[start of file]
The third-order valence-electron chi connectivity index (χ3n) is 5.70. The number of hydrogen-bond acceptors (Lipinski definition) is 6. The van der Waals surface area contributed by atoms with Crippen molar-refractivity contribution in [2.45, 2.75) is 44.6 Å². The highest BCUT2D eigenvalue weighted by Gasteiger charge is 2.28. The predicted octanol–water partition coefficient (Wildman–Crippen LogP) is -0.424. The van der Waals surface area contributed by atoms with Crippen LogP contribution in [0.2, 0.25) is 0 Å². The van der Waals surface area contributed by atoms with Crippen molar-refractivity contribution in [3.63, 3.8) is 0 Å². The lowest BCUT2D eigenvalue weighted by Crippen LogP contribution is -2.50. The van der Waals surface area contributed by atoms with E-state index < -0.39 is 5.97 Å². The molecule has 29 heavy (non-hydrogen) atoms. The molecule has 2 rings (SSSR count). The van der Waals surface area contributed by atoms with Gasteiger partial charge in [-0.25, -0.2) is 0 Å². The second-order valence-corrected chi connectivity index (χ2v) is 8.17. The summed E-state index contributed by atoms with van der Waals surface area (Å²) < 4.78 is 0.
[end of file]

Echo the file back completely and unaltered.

The third-order valence-electron chi connectivity index (χ3n) is 5.70. The number of hydrogen-bond acceptors (Lipinski definition) is 6. The van der Waals surface area contributed by atoms with Crippen molar-refractivity contribution in [2.45, 2.75) is 44.6 Å². The highest BCUT2D eigenvalue weighted by Gasteiger charge is 2.28. The predicted octanol–water partition coefficient (Wildman–Crippen LogP) is -0.424. The van der Waals surface area contributed by atoms with Crippen LogP contribution in [0.2, 0.25) is 0 Å². The van der Waals surface area contributed by atoms with Crippen molar-refractivity contribution in [3.63, 3.8) is 0 Å². The lowest BCUT2D eigenvalue weighted by Crippen LogP contribution is -2.50. The van der Waals surface area contributed by atoms with E-state index < -0.39 is 5.97 Å². The molecule has 29 heavy (non-hydrogen) atoms. The molecule has 2 rings (SSSR count). The van der Waals surface area contributed by atoms with Gasteiger partial charge in [-0.25, -0.2) is 0 Å². The second-order valence-corrected chi connectivity index (χ2v) is 8.17. The summed E-state index contributed by atoms with van der Waals surface area (Å²) < 4.78 is 0.